Cystic Fibrosis commissioning brief
NIHR is calling for research proposals involving people with cystic fibrosis, including the evaluation of interventions that could improve the treatment and management of cystic fibrosis and its co-morbidities and complications. The call aims to support robustly designed studies with the potential to make a step-change in improving health outcomes for patients, the public and social care services. We are particularly interested in, studies focused around the burden of care and treatment and how they could be simplified, the diagnosis and management of non-tuberculous mycobacteria, the potential benefits of exercise and possible alternative options to physiotherapy.
Applications should be collaborative and involve investigators spanning different specialties and a range of those delivering care, methodologists and also service users, carers and patients.
How to apply
Research proposals must be within the remit of at least one participating NIHR Programme. The Programmes involved in this call are:
- Efficacy and Mechanism Evaluation (EME)
- Health Services and Delivery Research (HS&DR)
- Health Technology Assessment (HTA)
- Research for Patient Benefit (RfPB)
- Programme Grants for Applied Research (PGfAR)
Applicants should note that
- Applicants should justify the importance of their proposed research and its potential impact on patient care.
- Applicants should clearly state how their proposed research addresses an explicit evidence gap and how the research adds value to the existing NIHR research portfolio
- Patient and public involvement should be included within the application and study design.
- Applicants should consider contacting their local RDS for support.
Applicants who require further guidance may should contact the Programme they feel is the most appropriate for their research idea. Applicants may also wish to contact their local RDS to discuss their research idea.
Deadline for proposals
Application forms will be available from participating programmes websites between 1 October 2020 and 18 November 2020. Please note that submission dates vary and completed forms must be submitted by the date specified on the relevant Programmes website.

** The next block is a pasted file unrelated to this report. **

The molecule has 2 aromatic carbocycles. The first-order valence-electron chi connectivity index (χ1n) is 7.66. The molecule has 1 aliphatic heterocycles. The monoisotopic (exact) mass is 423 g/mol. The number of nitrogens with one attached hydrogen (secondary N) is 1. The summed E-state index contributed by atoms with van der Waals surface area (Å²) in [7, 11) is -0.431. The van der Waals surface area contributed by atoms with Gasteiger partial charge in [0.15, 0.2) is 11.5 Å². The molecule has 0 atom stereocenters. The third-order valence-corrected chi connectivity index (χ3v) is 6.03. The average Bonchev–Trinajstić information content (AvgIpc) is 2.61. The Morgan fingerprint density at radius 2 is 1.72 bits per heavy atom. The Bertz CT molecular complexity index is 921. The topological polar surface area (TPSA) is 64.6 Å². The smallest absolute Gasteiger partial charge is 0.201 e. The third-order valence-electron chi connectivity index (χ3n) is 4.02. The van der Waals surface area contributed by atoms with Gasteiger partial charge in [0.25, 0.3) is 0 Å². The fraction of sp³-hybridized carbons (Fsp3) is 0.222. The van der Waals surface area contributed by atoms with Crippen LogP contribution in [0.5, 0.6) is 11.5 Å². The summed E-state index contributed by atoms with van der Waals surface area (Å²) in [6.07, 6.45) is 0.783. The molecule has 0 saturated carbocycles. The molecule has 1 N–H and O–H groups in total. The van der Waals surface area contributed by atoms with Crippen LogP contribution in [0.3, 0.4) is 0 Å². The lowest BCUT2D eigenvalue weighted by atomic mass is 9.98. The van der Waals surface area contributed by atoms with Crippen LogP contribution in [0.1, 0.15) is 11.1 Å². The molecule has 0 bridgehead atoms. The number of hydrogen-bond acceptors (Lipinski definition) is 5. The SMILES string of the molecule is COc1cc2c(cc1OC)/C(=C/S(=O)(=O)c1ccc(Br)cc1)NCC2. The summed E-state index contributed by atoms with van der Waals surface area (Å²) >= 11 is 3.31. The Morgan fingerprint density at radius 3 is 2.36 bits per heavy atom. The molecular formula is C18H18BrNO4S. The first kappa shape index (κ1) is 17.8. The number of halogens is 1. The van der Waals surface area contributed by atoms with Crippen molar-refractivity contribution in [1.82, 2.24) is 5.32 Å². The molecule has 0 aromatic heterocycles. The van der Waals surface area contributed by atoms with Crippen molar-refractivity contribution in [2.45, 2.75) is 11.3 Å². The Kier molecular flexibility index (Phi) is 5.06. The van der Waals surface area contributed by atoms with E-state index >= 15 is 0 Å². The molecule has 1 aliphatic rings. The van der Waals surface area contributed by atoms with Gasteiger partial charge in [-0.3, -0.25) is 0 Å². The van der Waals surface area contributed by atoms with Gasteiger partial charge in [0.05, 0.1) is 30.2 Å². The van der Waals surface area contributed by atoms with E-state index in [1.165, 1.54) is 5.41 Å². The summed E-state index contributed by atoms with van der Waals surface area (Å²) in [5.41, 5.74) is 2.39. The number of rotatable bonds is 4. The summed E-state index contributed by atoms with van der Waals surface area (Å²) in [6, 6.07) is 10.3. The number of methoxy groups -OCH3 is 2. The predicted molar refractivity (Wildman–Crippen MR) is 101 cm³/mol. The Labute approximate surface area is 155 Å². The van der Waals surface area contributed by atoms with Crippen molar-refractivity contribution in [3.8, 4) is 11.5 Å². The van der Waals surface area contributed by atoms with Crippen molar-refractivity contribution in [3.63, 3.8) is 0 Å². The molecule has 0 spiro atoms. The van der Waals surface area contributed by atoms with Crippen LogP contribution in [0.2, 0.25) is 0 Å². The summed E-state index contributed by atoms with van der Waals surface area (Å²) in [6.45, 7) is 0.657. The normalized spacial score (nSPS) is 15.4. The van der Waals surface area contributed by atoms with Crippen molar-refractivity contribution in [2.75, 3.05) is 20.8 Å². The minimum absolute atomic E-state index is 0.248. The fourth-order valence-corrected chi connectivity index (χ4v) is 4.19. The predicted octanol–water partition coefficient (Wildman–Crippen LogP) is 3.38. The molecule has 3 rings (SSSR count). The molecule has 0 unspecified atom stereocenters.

Cystic Fibrosis is a multi-system inherited disorder affecting the lungs, pancreas, liver and intestine which can have a significant impact on life expectancy and quality of life. Advances in screening, diagnosis and management now means life expectancy has increased significantly over recent years. It also means that individuals are living with a chronic disease and multi-morbidities.
Cystic fibrosis is caused by mutations within the CFTR gene. Over 2000 CTFR mutations have been described. The UK registry shows that 96% of people with cystic fibrosis have two known mutation. However, this means that in 4% of people at least one mutation has not been identified.
Treatments include antibiotics, physiotherapy, mucolytics, pancreatic enzyme replacements, vitamins and other therapies. As cystic fibrosis is a progressive disease, patients may require either a lung or heart and lung transplant. At present, approximately a third of CF patients on the list die before receiving a donor lung.
Diagnosis is primarily made during newborn screening. The median age at diagnosis is less than 2 months, and 1 in every 2500 babies born in the UK has cystic fibrosis giving a UK CF population of approximately 11,000 people. For the first time more than 60% of people on the UK cystic fibrosis registry are aged over 16 years.
However, recent updates to UK guidelines together with the recommendations from a recent UK CF community consensus priority setting exercise shows that a significant number of uncertainties remain about the management of CF and its complications.
- NICE Guideline Cystic fibrosis: diagnosis and management (25 Oct 2017)
- NICE Quality standard Cystic fibrosis [QS168] Published May 2018
- The Cystic Fibrosis Priority Setting Partnership published its Top 10 treatment uncertainties in January 2017. www.jla.nihr.ac.uk/priority-setting-partnerships/cystic-fibrosis/